Anonymous has posted names, addresses, phone numbers and email addresses of Monsanto employees, and is promising action against Exxon Mobil, ConocoPhillips, Canadian Oil Sands Ltd., Imperial Oil, the Royal Bank of Scotland and others.
In the case of Monsanto, the hacker group has posted information about 2,500 employees and affiliates of Monsanto and claim to have taken down corporate Web sites and mail servers, according to the Sophos Naked Security blogger.
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Anonymous didn't indicate how it broke into the network, but mentioned that port 6666 - used for IRC chat - was opened. The port can be used for introducing Trojans and worms that can infect IRC servers and clients.
The group says it is setting up a Wiki where the data it stole from Monsanto can be posted, Sophos says.
Monsanto could not be reached immediately for comment.
Meanwhile, Anonymous has posted its intent to protest against Exxon Mobil, ConocoPhillips, Canadian Oil Sands Ltd., Imperial Oil and the Royal Bank of Scotland for their role in extracting petroleum products from tar sands in Alberta, Canada.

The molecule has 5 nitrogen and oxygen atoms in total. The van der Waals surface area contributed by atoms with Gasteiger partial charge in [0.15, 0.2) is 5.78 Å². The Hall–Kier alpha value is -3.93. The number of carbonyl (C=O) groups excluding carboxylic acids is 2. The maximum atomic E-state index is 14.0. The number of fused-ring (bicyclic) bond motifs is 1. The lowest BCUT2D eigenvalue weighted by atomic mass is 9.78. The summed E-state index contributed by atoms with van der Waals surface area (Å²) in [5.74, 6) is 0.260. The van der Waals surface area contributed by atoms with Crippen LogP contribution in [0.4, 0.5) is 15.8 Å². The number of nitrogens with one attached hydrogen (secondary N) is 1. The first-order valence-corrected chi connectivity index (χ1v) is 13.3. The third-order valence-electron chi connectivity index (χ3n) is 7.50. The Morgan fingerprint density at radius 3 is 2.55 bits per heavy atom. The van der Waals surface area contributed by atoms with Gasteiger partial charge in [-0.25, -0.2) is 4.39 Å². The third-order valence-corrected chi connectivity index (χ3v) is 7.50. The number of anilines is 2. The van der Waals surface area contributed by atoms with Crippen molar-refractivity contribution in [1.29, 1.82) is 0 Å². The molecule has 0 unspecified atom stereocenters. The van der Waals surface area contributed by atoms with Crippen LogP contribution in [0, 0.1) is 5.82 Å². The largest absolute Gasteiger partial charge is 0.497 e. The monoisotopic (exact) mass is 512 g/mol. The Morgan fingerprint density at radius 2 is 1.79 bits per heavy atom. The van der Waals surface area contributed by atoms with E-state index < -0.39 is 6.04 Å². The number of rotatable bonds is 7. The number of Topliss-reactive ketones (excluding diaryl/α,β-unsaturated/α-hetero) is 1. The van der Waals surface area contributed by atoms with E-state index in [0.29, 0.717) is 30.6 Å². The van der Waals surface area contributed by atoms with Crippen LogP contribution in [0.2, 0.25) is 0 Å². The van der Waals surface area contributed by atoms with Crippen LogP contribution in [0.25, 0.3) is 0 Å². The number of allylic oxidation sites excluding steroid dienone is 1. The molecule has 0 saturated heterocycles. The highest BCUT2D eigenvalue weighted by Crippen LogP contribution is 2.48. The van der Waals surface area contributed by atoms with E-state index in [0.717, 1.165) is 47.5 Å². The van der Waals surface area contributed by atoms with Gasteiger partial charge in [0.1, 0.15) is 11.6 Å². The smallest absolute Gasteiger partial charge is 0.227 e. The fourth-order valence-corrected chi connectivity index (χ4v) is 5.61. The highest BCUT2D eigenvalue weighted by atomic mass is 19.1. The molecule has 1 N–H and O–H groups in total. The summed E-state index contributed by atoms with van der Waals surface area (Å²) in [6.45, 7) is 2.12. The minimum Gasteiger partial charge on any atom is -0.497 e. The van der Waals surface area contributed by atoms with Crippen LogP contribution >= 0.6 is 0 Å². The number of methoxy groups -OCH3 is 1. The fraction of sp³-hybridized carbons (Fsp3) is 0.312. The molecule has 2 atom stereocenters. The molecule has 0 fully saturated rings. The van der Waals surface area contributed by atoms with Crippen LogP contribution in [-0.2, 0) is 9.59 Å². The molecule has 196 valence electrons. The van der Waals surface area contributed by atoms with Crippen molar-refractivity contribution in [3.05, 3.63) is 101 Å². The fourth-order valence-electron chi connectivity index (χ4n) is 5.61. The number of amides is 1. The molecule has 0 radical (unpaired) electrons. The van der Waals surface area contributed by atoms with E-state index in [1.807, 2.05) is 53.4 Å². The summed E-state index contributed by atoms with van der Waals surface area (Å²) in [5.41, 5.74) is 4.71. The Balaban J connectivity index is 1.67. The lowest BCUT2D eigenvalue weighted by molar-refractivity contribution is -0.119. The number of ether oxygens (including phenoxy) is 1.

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In what it calls Operation Green Rights, the group throws its support behind protesters in Montana who view the extraction as an environmental threat. "We will, over the course of the next few days, use the powers we posses to spread news about this scenario and the corporations involved. We are actively seeking leaks to expose the corruption that we all KNOW is beneath this," Anonymous says in a press release on its Web site.
News of the Monsanto attack came about the time when one Anonymous Twitter account said that July 12 would be the biggest day in Anonymous history, but the Monsanto incident doesn't seem to fit the bill. In the past, for example, the group has taken down MasterCard's Web site and exposed volatile emails stolen from HBGary Federal.